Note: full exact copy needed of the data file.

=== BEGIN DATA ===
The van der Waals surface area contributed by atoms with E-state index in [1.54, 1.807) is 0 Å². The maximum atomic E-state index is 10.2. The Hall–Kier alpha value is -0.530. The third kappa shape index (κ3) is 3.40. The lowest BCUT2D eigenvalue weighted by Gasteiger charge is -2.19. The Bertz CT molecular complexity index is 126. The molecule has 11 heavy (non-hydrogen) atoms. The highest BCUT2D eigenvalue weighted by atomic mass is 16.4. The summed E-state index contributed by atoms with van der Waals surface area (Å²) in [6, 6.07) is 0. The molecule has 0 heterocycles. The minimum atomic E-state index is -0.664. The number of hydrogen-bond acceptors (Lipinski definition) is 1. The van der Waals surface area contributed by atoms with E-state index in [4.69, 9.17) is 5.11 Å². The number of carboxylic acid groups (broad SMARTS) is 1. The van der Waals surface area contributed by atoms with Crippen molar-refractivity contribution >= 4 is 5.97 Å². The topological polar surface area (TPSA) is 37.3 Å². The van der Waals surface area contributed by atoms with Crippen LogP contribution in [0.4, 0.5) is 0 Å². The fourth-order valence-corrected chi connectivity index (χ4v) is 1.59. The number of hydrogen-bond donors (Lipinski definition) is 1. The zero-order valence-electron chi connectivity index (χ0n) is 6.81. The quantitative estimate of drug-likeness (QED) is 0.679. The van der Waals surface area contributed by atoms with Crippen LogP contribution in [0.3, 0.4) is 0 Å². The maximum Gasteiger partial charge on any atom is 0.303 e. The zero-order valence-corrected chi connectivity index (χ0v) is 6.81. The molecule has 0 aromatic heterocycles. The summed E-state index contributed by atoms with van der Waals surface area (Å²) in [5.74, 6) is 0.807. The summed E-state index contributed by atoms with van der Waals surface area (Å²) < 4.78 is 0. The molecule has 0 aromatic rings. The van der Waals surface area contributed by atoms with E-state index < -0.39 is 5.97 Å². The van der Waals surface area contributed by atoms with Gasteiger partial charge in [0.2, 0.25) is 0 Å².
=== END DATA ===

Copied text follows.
The van der Waals surface area contributed by atoms with E-state index in [1.54, 1.807) is 0 Å². The maximum atomic E-state index is 10.2. The Hall–Kier alpha value is -0.530. The third kappa shape index (κ3) is 3.40. The lowest BCUT2D eigenvalue weighted by Gasteiger charge is -2.19. The Bertz CT molecular complexity index is 126. The molecule has 11 heavy (non-hydrogen) atoms. The highest BCUT2D eigenvalue weighted by atomic mass is 16.4. The summed E-state index contributed by atoms with van der Waals surface area (Å²) in [6, 6.07) is 0. The molecule has 0 heterocycles. The minimum atomic E-state index is -0.664. The number of hydrogen-bond acceptors (Lipinski definition) is 1. The van der Waals surface area contributed by atoms with E-state index in [4.69, 9.17) is 5.11 Å². The number of carboxylic acid groups (broad SMARTS) is 1. The van der Waals surface area contributed by atoms with Crippen molar-refractivity contribution >= 4 is 5.97 Å². The topological polar surface area (TPSA) is 37.3 Å². The van der Waals surface area contributed by atoms with Crippen LogP contribution in [0.4, 0.5) is 0 Å². The fourth-order valence-corrected chi connectivity index (χ4v) is 1.59. The number of hydrogen-bond donors (Lipinski definition) is 1. The zero-order valence-electron chi connectivity index (χ0n) is 6.81. The quantitative estimate of drug-likeness (QED) is 0.679. The van der Waals surface area contributed by atoms with Crippen LogP contribution in [0.3, 0.4) is 0 Å². The maximum Gasteiger partial charge on any atom is 0.303 e. The zero-order valence-corrected chi connectivity index (χ0v) is 6.81. The molecule has 0 aromatic heterocycles. The summed E-state index contributed by atoms with van der Waals surface area (Å²) in [5.74, 6) is 0.807. The summed E-state index contributed by atoms with van der Waals surface area (Å²) < 4.78 is 0. The molecule has 0 aromatic rings. The van der Waals surface area contributed by atoms with E-state index < -0.39 is 5.97 Å². The van der Waals surface area contributed by atoms with Gasteiger partial charge in [0.2, 0.25) is 0 Å².